Up here around CoffeeGeek central, we've had visits from gourmets, we've had looks at serious precision, and we've even looked at various home innovations. Of course, I'm talking about the Hearthware Gourmet roaster (circa 2000); the Hearthware Precision roaster (circa 2002), and the rebranded Home Innovations Precision roaster (circa 2003).
But somehow, we missed the boat on the Hearthware iRoast when it first came out. I really don't have an excuse as to why - other than perhaps I'd moved on a bit from my air roasting coffee days to drum roasting, which delivered me more of what I liked in coffee - body. Which goes to show you I wasn't giving the right amount of thought towards what the iRoast was all about.
By the time Hearthware came out with the Hearthware iRoast 2, I'd done enough research and reading about the previous model that I figured it was time to get back to air roasting; more importantly, it was time to get back to discovering what one of the longest-standing companies in the home roasting field was up to.
CoffeeGeek was going to buy an iRoast2 - I was literally about two clicks away from completing an online purchase I'd been mulling for weeks - when t an email from our old news editor. She stated that she had just received contact from a rep from Hearthware, asking if we would be interested in reviewing the latest offering.
It was surreal. ;)
So bing bam bing, three weeks later, and we have the attractive shipping box on our doorstep. So what's this roaster all about anyway? Let's talk a walk down roasting technology lane, shall we?
Profiles and Fluid Beds
| Chamber Detail |
Coffee flows up the central half-tube, and flows to the outer parts of the chamber thanks to the inverted cone.
The iRoast2 is a consumer hot air fluid bed coffee roaster that has both preset and programmable roast profile abilities.
That's a mouthful, and I probably just said about three or four things that the non-home roasting coffee lover would be scratching their head over. So let's tackle each portion.
When you really get down to it, there's two main ways to roast coffee. There's something called "fluid bed" and there's something called "direct heat".
Okay - there's other methods too. Infrared. Pan fried. Stone baked. Oven fried. But I digress. Two major ways to roast coffee exist in the pro world: using a gas fired drum roaster that heats with direct application of heat to a rotating, agitating drum; or a fluid bed system where super heated air is forced through a bed of coffee. The flow is strong enough to agitate and evenly roast the beans.
Of course, this is over simplified, and to confuse matters more, there types or roasting which use different types of technologies, like the Gene Cafe air / drum hybrid roaster. But this isn't the Gene Cafe roaster First Look. This is the iRoast2 First Look and I'm doing my best to provide a primer on the types of roasting technologies.
The iRoast2 is a fluid bed, hot air roaster. It forces super heated (much hotter than boiling) air up through a bed of green coffee beans fast enough that the air flow will move the beans, constantly agitating them.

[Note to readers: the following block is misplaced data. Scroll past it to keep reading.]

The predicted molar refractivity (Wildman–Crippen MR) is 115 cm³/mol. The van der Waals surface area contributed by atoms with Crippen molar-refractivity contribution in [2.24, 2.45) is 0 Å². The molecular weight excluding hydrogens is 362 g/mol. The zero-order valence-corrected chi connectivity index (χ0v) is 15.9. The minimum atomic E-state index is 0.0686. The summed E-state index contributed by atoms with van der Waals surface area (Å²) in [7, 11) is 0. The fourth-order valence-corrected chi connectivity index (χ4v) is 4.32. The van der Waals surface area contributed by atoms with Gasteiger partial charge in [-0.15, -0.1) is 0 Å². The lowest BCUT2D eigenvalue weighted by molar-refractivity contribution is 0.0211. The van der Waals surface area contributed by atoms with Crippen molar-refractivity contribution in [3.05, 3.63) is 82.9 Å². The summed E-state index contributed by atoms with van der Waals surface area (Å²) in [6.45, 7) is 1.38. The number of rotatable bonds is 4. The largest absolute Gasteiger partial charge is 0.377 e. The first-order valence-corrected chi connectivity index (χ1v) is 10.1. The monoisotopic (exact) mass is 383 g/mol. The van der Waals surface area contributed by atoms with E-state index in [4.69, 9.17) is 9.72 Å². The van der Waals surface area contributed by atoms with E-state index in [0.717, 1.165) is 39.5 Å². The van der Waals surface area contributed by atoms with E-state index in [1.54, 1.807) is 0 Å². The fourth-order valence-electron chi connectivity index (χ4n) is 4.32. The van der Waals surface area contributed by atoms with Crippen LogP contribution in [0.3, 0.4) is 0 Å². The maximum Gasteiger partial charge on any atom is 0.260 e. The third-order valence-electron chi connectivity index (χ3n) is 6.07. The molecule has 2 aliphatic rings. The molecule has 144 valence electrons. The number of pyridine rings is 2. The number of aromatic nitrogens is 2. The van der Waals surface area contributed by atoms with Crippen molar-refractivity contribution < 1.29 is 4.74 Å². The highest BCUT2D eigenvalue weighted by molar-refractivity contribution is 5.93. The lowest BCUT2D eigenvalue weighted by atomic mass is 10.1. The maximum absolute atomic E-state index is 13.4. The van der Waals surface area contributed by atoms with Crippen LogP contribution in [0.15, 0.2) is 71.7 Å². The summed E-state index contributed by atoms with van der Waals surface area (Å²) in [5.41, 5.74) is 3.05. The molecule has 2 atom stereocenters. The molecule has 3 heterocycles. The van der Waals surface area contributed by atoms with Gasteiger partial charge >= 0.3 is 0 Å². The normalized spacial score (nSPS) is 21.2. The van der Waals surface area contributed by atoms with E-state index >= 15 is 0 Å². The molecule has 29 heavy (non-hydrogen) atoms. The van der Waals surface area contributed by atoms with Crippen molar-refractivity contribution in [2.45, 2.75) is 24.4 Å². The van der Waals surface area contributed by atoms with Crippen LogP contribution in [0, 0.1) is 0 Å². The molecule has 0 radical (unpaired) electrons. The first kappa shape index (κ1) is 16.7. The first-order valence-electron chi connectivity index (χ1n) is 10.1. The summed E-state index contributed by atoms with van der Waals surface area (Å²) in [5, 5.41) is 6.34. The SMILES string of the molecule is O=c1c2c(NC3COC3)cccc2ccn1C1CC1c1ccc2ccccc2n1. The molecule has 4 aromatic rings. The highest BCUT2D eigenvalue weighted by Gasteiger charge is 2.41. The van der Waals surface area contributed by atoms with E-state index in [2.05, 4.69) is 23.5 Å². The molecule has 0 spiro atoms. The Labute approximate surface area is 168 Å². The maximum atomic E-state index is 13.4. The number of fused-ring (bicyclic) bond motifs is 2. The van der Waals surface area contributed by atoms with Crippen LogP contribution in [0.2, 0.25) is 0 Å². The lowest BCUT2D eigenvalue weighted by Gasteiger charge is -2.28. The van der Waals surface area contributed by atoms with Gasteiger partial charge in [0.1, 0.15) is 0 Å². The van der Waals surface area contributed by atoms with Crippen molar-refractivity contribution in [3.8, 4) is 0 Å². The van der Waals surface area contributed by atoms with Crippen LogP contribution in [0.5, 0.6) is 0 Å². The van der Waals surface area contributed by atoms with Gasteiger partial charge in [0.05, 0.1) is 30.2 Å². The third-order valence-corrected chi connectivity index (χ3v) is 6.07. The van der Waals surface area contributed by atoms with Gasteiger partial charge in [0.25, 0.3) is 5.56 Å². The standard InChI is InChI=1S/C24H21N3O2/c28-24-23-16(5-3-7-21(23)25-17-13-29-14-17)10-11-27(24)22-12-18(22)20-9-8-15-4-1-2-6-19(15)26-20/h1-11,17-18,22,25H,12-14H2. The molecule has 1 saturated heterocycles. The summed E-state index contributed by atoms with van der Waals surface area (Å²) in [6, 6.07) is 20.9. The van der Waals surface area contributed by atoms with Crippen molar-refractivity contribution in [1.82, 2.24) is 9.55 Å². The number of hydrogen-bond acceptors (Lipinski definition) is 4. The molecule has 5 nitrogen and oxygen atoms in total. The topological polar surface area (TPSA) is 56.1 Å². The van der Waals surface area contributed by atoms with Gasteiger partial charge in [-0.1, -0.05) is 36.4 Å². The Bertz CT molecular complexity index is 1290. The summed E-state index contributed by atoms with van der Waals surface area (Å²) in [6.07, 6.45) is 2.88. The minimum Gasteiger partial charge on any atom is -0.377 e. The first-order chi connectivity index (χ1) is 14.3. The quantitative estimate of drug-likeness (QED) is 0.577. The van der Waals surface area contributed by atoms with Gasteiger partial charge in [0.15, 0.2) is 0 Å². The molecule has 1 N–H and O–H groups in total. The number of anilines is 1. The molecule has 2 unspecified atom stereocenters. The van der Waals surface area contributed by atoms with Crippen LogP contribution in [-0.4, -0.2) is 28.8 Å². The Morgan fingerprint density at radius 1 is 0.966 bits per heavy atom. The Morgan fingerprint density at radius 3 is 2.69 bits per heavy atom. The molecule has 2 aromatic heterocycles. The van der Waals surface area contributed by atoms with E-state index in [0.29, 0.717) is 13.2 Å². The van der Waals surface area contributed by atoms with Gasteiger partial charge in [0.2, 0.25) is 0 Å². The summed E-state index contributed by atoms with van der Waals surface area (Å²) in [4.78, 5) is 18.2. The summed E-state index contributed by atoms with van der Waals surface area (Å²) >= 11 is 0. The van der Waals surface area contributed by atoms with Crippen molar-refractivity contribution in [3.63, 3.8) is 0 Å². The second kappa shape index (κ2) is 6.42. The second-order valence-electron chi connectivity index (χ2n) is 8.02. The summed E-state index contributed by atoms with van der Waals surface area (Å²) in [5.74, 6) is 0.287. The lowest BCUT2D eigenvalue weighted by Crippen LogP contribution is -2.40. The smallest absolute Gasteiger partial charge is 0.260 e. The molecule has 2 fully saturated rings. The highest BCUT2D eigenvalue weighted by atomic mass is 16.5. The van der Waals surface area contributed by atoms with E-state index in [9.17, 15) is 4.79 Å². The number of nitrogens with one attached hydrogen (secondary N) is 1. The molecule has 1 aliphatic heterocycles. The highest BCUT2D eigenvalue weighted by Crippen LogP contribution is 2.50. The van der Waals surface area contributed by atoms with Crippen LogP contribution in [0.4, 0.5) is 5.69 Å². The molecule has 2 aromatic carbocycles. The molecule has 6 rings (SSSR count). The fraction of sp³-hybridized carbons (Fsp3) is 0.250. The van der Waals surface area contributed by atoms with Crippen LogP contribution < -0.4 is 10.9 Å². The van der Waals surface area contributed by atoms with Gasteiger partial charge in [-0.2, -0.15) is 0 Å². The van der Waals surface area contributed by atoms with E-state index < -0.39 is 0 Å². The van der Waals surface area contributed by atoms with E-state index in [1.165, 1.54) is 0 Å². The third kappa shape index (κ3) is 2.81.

Another term I used above was "roast profile". This is where the iRoast 2 is kind of unique in the home roasting market. So what is a roast profile?
Any pro roaster knows this like the back of their hand, but most coffee lovers wouldn't know that most coffee is roasted according to a roast profile, or a temperature "recipe".
| Inside |
Inside the chamber, perforations allow hot air to flow through.
| Body |
The body of the roaster, showing the air flow grate (also where the heating coils are located)
Typically, coffee ends up being baked when the roasting temps are below 350F, and something called "second crack" doesn't usually happen until around 425F to 450F (depending on the bean). Many roasters wouldn't want to roast above 450F in real temperatures in the drum, and most certainly wouldn't want to roast below 350F, because technically, they aren't roasting - they are baking. Baking coffee = bad.
But between those two temperatures of 350F and 450F? Lots of interesting things start to happen. And they happen in different ways depending on how long it takes to get "up" to a specific temperature, or how long the roaster holds at that specific temperature before going higher, and how much of a "dance" the roaster decides to give his beans in terms of where ideal temperatures should be.
Is this confusing? Let me give you a typical example of a roast profile for a Kenya AA coffee.
Usually, the goal is to get up to 375F (or thereabouts) as fast as the roasting machine is capable of. So we do that, and the curve of the machine's temperature up to that time may take four minutes. Once there, a roaster may leave the temperature steady for another minute, then decide it's time to introduce something called "First Crack" (this is when the oils and liquids inside the bean start to boil and crackle inside), so he or she may raise it up to 405F to have a prolonged First Crack - maybe he or she has discovered that the bean develops better the longer First Crack lasts. Maybe he or she is striving to maintain as close a colour match between whole bean and ground coffee as they can.